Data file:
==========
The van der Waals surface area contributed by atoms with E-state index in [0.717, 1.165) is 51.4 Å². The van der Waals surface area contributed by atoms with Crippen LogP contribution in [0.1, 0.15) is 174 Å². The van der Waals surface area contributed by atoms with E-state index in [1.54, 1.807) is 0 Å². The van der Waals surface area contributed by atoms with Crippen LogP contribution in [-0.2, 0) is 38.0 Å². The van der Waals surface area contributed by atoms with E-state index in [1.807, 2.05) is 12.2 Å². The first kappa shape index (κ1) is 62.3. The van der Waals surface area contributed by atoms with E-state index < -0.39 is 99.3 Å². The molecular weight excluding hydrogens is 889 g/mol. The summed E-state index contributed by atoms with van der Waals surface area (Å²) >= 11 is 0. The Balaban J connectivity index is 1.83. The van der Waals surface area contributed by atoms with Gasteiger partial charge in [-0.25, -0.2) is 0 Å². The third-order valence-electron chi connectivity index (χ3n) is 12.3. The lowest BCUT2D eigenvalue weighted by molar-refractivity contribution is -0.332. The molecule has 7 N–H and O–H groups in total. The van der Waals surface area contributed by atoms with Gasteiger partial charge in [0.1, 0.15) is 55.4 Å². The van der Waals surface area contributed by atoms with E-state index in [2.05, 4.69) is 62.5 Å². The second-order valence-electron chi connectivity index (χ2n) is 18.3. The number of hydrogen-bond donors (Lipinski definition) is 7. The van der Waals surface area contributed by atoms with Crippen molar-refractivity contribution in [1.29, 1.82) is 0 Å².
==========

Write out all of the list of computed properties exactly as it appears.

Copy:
The van der Waals surface area contributed by atoms with E-state index in [0.717, 1.165) is 51.4 Å². The van der Waals surface area contributed by atoms with Crippen LogP contribution in [0.1, 0.15) is 174 Å². The van der Waals surface area contributed by atoms with E-state index in [1.54, 1.807) is 0 Å². The van der Waals surface area contributed by atoms with Crippen LogP contribution in [-0.2, 0) is 38.0 Å². The van der Waals surface area contributed by atoms with E-state index in [1.807, 2.05) is 12.2 Å². The first kappa shape index (κ1) is 62.3. The van der Waals surface area contributed by atoms with E-state index < -0.39 is 99.3 Å². The molecular weight excluding hydrogens is 889 g/mol. The summed E-state index contributed by atoms with van der Waals surface area (Å²) >= 11 is 0. The Balaban J connectivity index is 1.83. The van der Waals surface area contributed by atoms with Gasteiger partial charge in [-0.25, -0.2) is 0 Å². The third-order valence-electron chi connectivity index (χ3n) is 12.3. The lowest BCUT2D eigenvalue weighted by molar-refractivity contribution is -0.332. The molecule has 7 N–H and O–H groups in total. The van der Waals surface area contributed by atoms with Gasteiger partial charge in [0.1, 0.15) is 55.4 Å². The van der Waals surface area contributed by atoms with E-state index in [2.05, 4.69) is 62.5 Å². The second-order valence-electron chi connectivity index (χ2n) is 18.3. The number of hydrogen-bond donors (Lipinski definition) is 7. The van der Waals surface area contributed by atoms with Crippen molar-refractivity contribution in [1.29, 1.82) is 0 Å².